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Here's what was blocking it. One of the 2 pieces on the left is what I found. They were some form of organic material and I had no idea from where but in one of those crazy moments where the universe provides you with an answer from, well somewhere, I found the source. If only the universe stepped up for something really meaningful.   

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Not more than 5 minutes after finding the partially blocked oil feed hole ( partially blocked as in a 1mm drill needed to be pushed with force to clear it although a bright torch shined in the hole still showed a little light in the main cam gallery) I was looking at the main head gallery where the blanking plug is fitted and at the inside end of the threads I found stuck there the piece of the material shown on the right of the pieces that blocked the hole. its the thread sealant the factory used on the oil gallery blanking plug. It looks a little less translucent  in the photo because it thicker in section but its the same stuff.

My wife often wonders why I'm awake thinking at 3am.

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  Ciao

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My wife often wonders why I'm awake thinking at 3am.

 

I've always said I do my best work in bed.. :grin: Good find, and a cautionary note to remind us that if a little sealer is good, a lot is not.

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Phil, I'd like to ask you a few questions, but I haven't got into the motor yet so some of them maybe darn right silly. First I want to thank you for Joe Caruso e-mail address. I seen a couple of people had his @ntlworld wrong.  Joe is sending me the improved pump and gears so I'll have some more direct knowledge in a while.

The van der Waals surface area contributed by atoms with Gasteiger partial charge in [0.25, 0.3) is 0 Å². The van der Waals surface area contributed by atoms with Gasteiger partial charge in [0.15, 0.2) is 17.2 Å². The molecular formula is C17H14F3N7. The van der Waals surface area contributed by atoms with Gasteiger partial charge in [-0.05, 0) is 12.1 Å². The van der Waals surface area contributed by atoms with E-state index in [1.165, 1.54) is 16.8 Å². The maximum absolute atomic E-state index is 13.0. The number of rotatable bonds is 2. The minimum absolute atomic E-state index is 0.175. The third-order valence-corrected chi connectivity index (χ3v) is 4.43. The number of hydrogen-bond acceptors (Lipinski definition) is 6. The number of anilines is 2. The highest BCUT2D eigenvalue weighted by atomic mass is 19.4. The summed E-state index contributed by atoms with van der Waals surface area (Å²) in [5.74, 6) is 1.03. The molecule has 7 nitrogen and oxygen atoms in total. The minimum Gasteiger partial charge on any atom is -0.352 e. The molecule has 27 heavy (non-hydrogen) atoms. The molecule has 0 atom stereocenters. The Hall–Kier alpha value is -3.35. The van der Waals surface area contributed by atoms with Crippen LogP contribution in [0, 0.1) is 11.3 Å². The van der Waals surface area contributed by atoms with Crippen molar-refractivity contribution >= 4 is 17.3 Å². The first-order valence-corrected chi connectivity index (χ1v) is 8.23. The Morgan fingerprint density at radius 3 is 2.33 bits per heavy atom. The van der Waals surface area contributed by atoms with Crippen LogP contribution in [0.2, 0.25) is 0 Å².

You said your big end bearing journal was just fine no scouring or wasn't oval. So I'd imagine the oil pressure was okish, but the journal on the camshaft you were indicating the lobe seemed to have some scouring. Do you think there might be some general oil restriction to the heads? I put an oil pressure gauge on my and found about 53 psi, but once the oil cooler kick in pressure dropped to 43 psi at best no matter rpm's. That seemed to be system wide the lines to feed the heads could cause the pressure to drop even further. I've just took my readings where the oil sending unit is and not at a point on the heads themselves. Maybe someone has some real numbers?

   Rocker arm geometry looks a little off maybe its an optical illusion, the tappet end of the rocker arm seems past the point of being perpendicular. Once the rocker arm gets on that side of its arc it becomes a real sweeping motion. Have you tried any layout dye across the top of the valves and tappets(tappet might rotate)? You said you had a valve guide that was .030 oversize, maybe the motor is sensitive in that respect. I don't think I've encountered a guide with that much wear. 

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5 hours ago, Kevin_T said:

Phil, I'd like to ask you a few questions, but I haven't got into the motor yet so some of them maybe darn right silly. First I want to thank you for Joe Caruso e-mail address. I seen a couple of people had his @ntlworld wrong.  Joe is sending me the improved pump and gears so I'll have some more direct knowledge in a while.

  You said your big end bearing journal was just fine no scouring or wasn't oval. So I'd imagine the oil pressure was okish, but the journal on the camshaft you were indicating the lobe seemed to have some scouring. Do you think there might be some general oil restriction to the heads? I put an oil pressure gauge on my and found about 53 psi, but once the oil cooler kick in pressure dropped to 43 psi at best no matter rpm's. That seemed to be system wide the lines to feed the heads could cause the pressure to drop even further. I've just took my readings where the oil sending unit is and not at a point on the heads themselves. Maybe someone has some real numbers?